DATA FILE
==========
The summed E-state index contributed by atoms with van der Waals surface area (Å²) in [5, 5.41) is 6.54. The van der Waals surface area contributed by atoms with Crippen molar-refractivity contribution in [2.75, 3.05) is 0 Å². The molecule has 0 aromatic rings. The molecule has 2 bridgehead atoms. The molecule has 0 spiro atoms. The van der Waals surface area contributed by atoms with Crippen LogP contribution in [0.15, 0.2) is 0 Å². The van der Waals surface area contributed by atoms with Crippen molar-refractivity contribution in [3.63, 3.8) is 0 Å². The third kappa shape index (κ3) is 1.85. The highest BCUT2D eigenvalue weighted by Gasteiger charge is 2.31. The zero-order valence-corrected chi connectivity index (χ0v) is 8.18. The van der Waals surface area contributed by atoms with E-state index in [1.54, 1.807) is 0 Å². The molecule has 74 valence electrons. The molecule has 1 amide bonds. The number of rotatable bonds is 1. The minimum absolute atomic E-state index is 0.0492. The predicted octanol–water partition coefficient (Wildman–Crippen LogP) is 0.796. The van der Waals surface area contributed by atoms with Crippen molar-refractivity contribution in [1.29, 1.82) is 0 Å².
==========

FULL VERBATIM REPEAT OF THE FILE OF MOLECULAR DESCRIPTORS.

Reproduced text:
The summed E-state index contributed by atoms with van der Waals surface area (Å²) in [5, 5.41) is 6.54. The van der Waals surface area contributed by atoms with Crippen molar-refractivity contribution in [2.75, 3.05) is 0 Å². The molecule has 0 aromatic rings. The molecule has 2 bridgehead atoms. The molecule has 0 spiro atoms. The van der Waals surface area contributed by atoms with Crippen LogP contribution in [0.15, 0.2) is 0 Å². The van der Waals surface area contributed by atoms with Crippen molar-refractivity contribution in [3.63, 3.8) is 0 Å². The third kappa shape index (κ3) is 1.85. The highest BCUT2D eigenvalue weighted by Gasteiger charge is 2.31. The zero-order valence-corrected chi connectivity index (χ0v) is 8.18. The van der Waals surface area contributed by atoms with E-state index in [1.54, 1.807) is 0 Å². The molecule has 74 valence electrons. The molecule has 1 amide bonds. The number of rotatable bonds is 1. The minimum absolute atomic E-state index is 0.0492. The predicted octanol–water partition coefficient (Wildman–Crippen LogP) is 0.796. The van der Waals surface area contributed by atoms with Crippen molar-refractivity contribution in [1.29, 1.82) is 0 Å².